3. The obsessively sourced ingredients and advanced cooking techniques of the dinner-only tasting menu aim to be on par with top Manhattan restaurants — but with gentler prices.
The seven-course dinner tasting menu, which initially debuts on March 18 for just Fridays and Saturdays, is what especially excites Mitchell about Clover Hill. That’s because he can show off the full range of his culinary skills with top-quality ingredients. The $135 price, while still a splurge, is easily half of what a diner might pay for a similar tasting menu in Manhattan, according to Mitchell. “I want [the menu] to feel bountiful and delicious. We’re using products that you might find at the two- or three-Michelin-starred restaurants in the city, but we’re doing it our way in this little brick-and-mortar spot in Brooklyn Heights.” The constantly changing menu will have a heavy focus on seafood, and might include langoustine, lobster, or scallops, procured from the best sources available at a given time, whether it’s fishermen in Maine or the top fish purveyors in Japan. They’ll be paired with seasonal vegetables like white asparagus and rhubarb. Sourcing holds equal weight on the beverage program, which features everything from Queens-based Finback Brewery ales to Bourgogne Rouge wines from Burgundy, France.
4. The dining room exudes a cozy neighborhood feel — with a touch of history.
The interiors reflect Castillo’s longtime fascination with the history of Brooklyn Heights and New York City, which started 10 years ago when he first moved to the city. The restaurant’s name, Clover Hill, is the original name of Brooklyn Heights, and the restaurant itself is located in a landmarked building with whitewashed brick walls and original 19th-century dark wood floors and wall paneling. Inside, the open-plan kitchen is offset with residential-feeling décor, like paintings, antiques, and mirrors that Castillo sourced from various flea markets and vintage shops around the city.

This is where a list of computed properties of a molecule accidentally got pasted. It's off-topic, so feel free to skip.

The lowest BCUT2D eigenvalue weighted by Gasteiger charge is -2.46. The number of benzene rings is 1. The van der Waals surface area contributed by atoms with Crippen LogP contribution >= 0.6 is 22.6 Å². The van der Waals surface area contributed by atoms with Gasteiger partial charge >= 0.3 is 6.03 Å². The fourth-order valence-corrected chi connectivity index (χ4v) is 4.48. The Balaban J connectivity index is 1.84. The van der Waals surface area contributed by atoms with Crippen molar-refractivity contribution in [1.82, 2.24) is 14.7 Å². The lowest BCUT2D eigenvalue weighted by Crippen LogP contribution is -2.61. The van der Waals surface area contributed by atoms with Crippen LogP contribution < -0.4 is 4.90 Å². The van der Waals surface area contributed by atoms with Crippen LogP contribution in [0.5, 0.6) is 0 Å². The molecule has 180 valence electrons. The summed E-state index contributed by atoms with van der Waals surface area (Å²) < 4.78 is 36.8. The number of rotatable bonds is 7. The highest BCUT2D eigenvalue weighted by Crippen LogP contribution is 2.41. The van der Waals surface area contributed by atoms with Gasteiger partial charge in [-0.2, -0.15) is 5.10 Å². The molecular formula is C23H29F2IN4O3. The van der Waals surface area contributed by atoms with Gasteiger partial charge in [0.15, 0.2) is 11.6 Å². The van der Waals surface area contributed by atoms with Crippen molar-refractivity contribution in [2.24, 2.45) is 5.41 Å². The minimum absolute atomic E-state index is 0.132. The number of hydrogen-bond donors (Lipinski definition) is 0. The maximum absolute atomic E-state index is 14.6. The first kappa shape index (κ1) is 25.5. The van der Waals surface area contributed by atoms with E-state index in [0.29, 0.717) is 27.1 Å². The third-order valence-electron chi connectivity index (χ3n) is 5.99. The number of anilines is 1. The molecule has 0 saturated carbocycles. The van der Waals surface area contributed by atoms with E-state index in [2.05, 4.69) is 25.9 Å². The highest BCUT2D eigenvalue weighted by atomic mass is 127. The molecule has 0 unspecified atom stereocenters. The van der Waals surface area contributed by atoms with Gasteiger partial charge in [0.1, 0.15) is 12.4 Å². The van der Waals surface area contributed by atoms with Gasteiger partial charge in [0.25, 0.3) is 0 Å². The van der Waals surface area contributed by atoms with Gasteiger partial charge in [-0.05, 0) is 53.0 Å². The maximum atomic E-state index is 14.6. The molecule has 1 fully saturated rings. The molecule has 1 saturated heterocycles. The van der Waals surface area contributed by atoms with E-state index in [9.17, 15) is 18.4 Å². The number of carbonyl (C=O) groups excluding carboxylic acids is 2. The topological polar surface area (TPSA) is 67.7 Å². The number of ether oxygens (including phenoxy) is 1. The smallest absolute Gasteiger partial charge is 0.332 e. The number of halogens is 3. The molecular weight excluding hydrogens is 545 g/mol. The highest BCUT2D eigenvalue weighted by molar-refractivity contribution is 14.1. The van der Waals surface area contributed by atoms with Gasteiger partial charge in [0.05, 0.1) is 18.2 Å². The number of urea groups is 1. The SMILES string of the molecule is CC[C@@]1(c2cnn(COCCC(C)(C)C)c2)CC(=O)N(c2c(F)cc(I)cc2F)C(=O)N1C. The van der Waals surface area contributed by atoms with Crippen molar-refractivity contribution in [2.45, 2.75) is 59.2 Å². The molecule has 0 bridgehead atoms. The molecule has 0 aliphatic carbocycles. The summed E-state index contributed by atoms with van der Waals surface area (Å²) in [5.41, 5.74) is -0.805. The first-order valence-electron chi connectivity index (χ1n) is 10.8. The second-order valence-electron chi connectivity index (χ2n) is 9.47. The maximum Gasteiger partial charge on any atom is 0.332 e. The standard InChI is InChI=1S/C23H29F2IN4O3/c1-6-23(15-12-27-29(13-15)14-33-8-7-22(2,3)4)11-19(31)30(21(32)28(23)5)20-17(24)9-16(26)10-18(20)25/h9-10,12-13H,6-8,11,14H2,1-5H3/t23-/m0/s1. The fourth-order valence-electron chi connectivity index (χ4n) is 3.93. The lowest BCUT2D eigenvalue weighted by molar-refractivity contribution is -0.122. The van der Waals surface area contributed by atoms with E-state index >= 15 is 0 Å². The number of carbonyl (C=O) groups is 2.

“From day one, I wanted the [décor] to feel like it’s been here for a long time,” Castillo says. He wanted to give guests the feeling that they’re dining in the home of a friend who’s cooking for them, an ambience that Mitchell prefers as the setting for his fine-dining cooking techniques. “Instead of paying some bigwig designer to come in here and put velvet and chandeliers everywhere, we took a different approach,” Mitchell says. “It has a more inviting feel to it because of that. And I think it helps make the hospitality part of it a little bit easier. You have this nice cozy dining room to invite people to, and then you give them food that is executed differently from what they might expect in a space like this.” Equally personalized is the restaurant’s soundtrack, which ranges from hip-hop to funk depending on the time of day. “We’re all very into music; Clay plays [guitar and bass], Gabe plays the drums, and I grew up listening to a lot of music,” he adds. “A good playlist really sets the vibe.”
Clover Hill is open from 9 a.m. and 3 p.m. Wednesdays to Sundays. Starting March 18, it will also be open from 6 to 10 p.m. on Fridays and Saturdays.